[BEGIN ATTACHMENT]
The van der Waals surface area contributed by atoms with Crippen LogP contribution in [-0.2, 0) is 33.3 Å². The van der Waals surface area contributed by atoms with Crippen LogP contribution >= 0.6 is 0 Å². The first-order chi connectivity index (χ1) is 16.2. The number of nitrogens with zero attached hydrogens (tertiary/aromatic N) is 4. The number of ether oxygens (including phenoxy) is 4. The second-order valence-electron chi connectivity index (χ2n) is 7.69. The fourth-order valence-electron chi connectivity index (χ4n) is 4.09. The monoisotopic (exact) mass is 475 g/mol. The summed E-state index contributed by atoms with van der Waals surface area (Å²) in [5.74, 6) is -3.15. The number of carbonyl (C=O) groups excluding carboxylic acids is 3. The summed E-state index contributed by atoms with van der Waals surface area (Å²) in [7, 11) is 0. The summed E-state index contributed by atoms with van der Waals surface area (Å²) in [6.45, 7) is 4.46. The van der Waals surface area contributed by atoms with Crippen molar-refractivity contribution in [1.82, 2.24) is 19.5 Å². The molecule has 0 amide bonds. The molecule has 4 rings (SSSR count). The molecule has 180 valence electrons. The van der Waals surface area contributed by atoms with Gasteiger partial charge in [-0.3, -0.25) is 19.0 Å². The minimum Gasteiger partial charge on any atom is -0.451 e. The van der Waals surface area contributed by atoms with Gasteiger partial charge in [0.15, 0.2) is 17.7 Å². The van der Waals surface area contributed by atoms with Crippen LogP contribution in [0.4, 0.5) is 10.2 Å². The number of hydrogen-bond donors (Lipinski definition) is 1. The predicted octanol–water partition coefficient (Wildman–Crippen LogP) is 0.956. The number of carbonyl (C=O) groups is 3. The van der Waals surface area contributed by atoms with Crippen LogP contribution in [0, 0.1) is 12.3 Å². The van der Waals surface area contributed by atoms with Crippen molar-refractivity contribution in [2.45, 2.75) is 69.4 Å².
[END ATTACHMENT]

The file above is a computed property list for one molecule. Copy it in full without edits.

The van der Waals surface area contributed by atoms with Crippen LogP contribution in [-0.2, 0) is 33.3 Å². The van der Waals surface area contributed by atoms with Crippen LogP contribution >= 0.6 is 0 Å². The first-order chi connectivity index (χ1) is 16.2. The number of nitrogens with zero attached hydrogens (tertiary/aromatic N) is 4. The number of ether oxygens (including phenoxy) is 4. The second-order valence-electron chi connectivity index (χ2n) is 7.69. The fourth-order valence-electron chi connectivity index (χ4n) is 4.09. The monoisotopic (exact) mass is 475 g/mol. The summed E-state index contributed by atoms with van der Waals surface area (Å²) in [5.74, 6) is -3.15. The number of carbonyl (C=O) groups excluding carboxylic acids is 3. The summed E-state index contributed by atoms with van der Waals surface area (Å²) in [7, 11) is 0. The summed E-state index contributed by atoms with van der Waals surface area (Å²) in [6.45, 7) is 4.46. The van der Waals surface area contributed by atoms with Crippen molar-refractivity contribution in [1.82, 2.24) is 19.5 Å². The molecule has 0 amide bonds. The molecule has 4 rings (SSSR count). The molecule has 180 valence electrons. The van der Waals surface area contributed by atoms with Gasteiger partial charge in [-0.3, -0.25) is 19.0 Å². The minimum Gasteiger partial charge on any atom is -0.451 e. The van der Waals surface area contributed by atoms with Gasteiger partial charge in [0.15, 0.2) is 17.7 Å². The van der Waals surface area contributed by atoms with Crippen LogP contribution in [0.4, 0.5) is 10.2 Å². The number of hydrogen-bond donors (Lipinski definition) is 1. The predicted octanol–water partition coefficient (Wildman–Crippen LogP) is 0.956. The number of carbonyl (C=O) groups is 3. The van der Waals surface area contributed by atoms with Crippen LogP contribution in [0, 0.1) is 12.3 Å². The van der Waals surface area contributed by atoms with Crippen molar-refractivity contribution in [2.45, 2.75) is 69.4 Å².